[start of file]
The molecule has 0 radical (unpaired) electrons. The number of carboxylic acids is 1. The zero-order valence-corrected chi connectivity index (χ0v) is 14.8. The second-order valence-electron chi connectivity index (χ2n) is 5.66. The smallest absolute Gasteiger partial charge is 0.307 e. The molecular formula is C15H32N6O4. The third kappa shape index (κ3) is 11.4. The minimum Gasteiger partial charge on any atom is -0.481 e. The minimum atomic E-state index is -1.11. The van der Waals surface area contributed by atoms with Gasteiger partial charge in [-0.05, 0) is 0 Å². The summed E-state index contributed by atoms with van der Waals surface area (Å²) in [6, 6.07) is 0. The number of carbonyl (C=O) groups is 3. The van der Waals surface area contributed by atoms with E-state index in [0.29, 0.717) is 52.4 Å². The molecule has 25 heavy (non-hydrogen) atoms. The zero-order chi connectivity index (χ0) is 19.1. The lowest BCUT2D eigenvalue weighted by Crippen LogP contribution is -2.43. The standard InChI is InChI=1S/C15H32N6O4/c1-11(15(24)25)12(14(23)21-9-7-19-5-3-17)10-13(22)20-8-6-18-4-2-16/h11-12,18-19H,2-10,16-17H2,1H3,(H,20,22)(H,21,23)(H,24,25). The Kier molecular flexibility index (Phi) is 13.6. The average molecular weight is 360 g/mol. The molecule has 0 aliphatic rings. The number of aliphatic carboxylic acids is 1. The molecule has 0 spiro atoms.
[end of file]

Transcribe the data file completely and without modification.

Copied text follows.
The molecule has 0 radical (unpaired) electrons. The number of carboxylic acids is 1. The zero-order valence-corrected chi connectivity index (χ0v) is 14.8. The second-order valence-electron chi connectivity index (χ2n) is 5.66. The smallest absolute Gasteiger partial charge is 0.307 e. The molecular formula is C15H32N6O4. The third kappa shape index (κ3) is 11.4. The minimum Gasteiger partial charge on any atom is -0.481 e. The minimum atomic E-state index is -1.11. The van der Waals surface area contributed by atoms with Gasteiger partial charge in [-0.05, 0) is 0 Å². The summed E-state index contributed by atoms with van der Waals surface area (Å²) in [6, 6.07) is 0. The number of carbonyl (C=O) groups is 3. The van der Waals surface area contributed by atoms with E-state index in [0.29, 0.717) is 52.4 Å². The molecule has 25 heavy (non-hydrogen) atoms. The zero-order chi connectivity index (χ0) is 19.1. The lowest BCUT2D eigenvalue weighted by Crippen LogP contribution is -2.43. The standard InChI is InChI=1S/C15H32N6O4/c1-11(15(24)25)12(14(23)21-9-7-19-5-3-17)10-13(22)20-8-6-18-4-2-16/h11-12,18-19H,2-10,16-17H2,1H3,(H,20,22)(H,21,23)(H,24,25). The Kier molecular flexibility index (Phi) is 13.6. The average molecular weight is 360 g/mol. The molecule has 0 aliphatic rings. The number of aliphatic carboxylic acids is 1. The molecule has 0 spiro atoms.